What To Do When Your London Marathon Doesn’t Go To Plan
Pull your race back from the brink by heeding these expert solutions to mid-run issues
Some people will glide through the London Marathon without any problems. Everything will go exactly to plan and they’ll finish in the time they want without their body falling to pieces. However, those people will be in the minority, because a marathon is a serious undertaking.
We’ve run the London Marathon three times and experienced one huge blow-up at the event in 2018, when it was very hot and we made the all-too-common mistake of starting too fast. What helped us get through that day was switching to a walk/run strategy in the second half of the race – running slowly, and walking for a couple of minutes every mile or so.
Going out too fast is just one problem that crops up repeatedly when running a marathon, so we’ve enlisted running coach Nick Anderson from Running With Us (opens in new tab), Polar (opens in new tab)’s official training partner, to provide some solutions for when these mini (or indeed maxi) marathon crises arise.
You’ve Gone Out Too Fast
You knew this was a potential pitfall and yet here you are, running way faster than you should be. Fortunately, in some ways at least, the marathon is looooong.
“You’ve got time to rein it in,” says Anderson. “The real problem area in the London Marathon is Cutty Sark to Tower Bridge. That period, between six or seven miles and halfway, is where the real damage is done. People always say, ‘I felt fantastic’. Well of course you felt fantastic, you’ve been training for a marathon and this is only six to 13 miles. Please, please slow down and bank the energy.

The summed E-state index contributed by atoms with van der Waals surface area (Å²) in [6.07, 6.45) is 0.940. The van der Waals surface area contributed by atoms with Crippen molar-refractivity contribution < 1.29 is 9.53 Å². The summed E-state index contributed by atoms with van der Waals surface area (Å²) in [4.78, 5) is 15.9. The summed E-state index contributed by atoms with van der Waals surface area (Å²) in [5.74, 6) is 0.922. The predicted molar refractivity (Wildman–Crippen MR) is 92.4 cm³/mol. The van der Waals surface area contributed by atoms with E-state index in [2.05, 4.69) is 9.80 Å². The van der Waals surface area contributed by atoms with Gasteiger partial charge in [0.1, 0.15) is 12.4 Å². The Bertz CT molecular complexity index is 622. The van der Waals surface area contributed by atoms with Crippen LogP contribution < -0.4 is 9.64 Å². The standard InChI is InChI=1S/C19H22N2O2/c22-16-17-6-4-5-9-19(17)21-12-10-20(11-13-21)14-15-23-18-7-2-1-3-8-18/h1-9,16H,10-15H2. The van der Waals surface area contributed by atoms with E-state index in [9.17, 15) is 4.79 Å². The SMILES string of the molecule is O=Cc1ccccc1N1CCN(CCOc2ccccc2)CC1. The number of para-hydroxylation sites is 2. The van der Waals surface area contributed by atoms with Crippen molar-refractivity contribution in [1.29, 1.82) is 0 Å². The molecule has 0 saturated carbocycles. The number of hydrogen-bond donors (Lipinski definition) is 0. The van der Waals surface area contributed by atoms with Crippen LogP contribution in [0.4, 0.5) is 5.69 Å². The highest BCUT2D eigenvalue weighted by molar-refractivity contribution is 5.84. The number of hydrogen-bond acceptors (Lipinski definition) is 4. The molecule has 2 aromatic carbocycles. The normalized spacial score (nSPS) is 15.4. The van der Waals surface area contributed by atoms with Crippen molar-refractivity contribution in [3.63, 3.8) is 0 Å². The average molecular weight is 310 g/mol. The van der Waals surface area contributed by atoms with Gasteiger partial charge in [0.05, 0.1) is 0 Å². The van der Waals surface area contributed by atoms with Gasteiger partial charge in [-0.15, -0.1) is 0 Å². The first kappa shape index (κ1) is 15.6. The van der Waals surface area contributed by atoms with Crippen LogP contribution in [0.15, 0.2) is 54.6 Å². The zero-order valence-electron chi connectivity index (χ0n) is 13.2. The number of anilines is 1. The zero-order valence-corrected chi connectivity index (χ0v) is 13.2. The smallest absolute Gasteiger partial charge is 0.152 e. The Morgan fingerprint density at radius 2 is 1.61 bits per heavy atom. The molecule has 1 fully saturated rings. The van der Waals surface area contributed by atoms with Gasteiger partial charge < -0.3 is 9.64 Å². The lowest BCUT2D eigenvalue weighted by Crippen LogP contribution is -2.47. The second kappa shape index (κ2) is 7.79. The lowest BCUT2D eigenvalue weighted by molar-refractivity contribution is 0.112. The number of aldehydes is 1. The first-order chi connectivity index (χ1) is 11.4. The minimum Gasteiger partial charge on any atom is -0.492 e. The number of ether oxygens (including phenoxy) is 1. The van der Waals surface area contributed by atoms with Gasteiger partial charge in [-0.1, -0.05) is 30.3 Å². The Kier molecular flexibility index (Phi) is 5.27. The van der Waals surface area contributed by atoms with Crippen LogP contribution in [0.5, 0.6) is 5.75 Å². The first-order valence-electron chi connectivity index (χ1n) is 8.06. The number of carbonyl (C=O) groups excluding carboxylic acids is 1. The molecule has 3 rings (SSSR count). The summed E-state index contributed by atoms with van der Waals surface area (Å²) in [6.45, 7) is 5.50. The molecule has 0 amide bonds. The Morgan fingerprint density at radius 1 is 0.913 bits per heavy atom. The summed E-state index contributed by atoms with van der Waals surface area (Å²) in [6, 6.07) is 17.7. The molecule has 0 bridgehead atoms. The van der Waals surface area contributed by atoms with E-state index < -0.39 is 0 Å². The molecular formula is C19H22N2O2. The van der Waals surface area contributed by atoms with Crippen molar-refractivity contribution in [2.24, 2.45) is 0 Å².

“People try to create a buffer – get ahead of time – and that goes horribly wrong. You can lose that three or four times over at the other end. If you bank the energy you’ll be able to push on in the second half, especially at 18 to 20 miles.”
You Need The Toilet
In almost every life situation people are happy to just go to the toilet when they need it. The exception, it would seem, is when they’re on pace for a marathon PB.
“Look, the guy who came second in the Brighton Marathon in 2018, he stopped twice in the first half because he had a dodgy tummy,” says Anderson. “He sorted himself out and on he went – there are plenty of loos on the course.
“What you can’t do is run for 5K or 10K in agony, slowing down, trying to contract your pelvic floor and everything else. You just need to go to the loo. If you lose a minute sorting it out you’re probably going to gain five to ten minutes later on through avoiding things going wrong.
“If you were going to win the London Marathon and were on world record schedule and your name was Paula Radcliffe, well, we’d all do what Paula did, wouldn’t we? But for most people losing a minute is the wise thing to do.”
You Feel A Niggle
An altogether more serious issue than needing the toilet, when you feel a niggle it’s important to work out how bad it is quickly, because it’s always better to stay healthy and race another day.